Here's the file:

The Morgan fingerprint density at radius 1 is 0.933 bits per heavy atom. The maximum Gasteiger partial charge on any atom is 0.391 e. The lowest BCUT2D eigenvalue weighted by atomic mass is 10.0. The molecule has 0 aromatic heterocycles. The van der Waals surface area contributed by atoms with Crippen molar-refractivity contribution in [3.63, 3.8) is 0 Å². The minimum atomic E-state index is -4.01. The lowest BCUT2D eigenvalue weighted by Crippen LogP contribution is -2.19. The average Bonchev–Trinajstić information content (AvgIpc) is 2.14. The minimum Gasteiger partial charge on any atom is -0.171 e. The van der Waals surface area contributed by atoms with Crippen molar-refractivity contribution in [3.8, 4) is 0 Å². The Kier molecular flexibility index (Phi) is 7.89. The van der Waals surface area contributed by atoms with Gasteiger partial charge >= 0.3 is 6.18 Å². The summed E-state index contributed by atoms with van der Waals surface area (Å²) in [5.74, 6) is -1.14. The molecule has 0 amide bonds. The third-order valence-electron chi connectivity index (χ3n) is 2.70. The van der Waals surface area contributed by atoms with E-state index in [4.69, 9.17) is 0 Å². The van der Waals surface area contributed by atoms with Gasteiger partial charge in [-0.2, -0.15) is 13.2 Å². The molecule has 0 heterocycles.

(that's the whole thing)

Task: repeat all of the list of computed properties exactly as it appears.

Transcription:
The Morgan fingerprint density at radius 1 is 0.933 bits per heavy atom. The maximum Gasteiger partial charge on any atom is 0.391 e. The lowest BCUT2D eigenvalue weighted by atomic mass is 10.0. The molecule has 0 aromatic heterocycles. The van der Waals surface area contributed by atoms with Crippen molar-refractivity contribution in [3.63, 3.8) is 0 Å². The minimum atomic E-state index is -4.01. The lowest BCUT2D eigenvalue weighted by Crippen LogP contribution is -2.19. The average Bonchev–Trinajstić information content (AvgIpc) is 2.14. The minimum Gasteiger partial charge on any atom is -0.171 e. The van der Waals surface area contributed by atoms with Crippen molar-refractivity contribution in [3.8, 4) is 0 Å². The Kier molecular flexibility index (Phi) is 7.89. The van der Waals surface area contributed by atoms with Gasteiger partial charge >= 0.3 is 6.18 Å². The summed E-state index contributed by atoms with van der Waals surface area (Å²) in [5.74, 6) is -1.14. The molecule has 0 amide bonds. The third-order valence-electron chi connectivity index (χ3n) is 2.70. The van der Waals surface area contributed by atoms with E-state index in [4.69, 9.17) is 0 Å². The van der Waals surface area contributed by atoms with Gasteiger partial charge in [-0.2, -0.15) is 13.2 Å². The molecule has 0 heterocycles.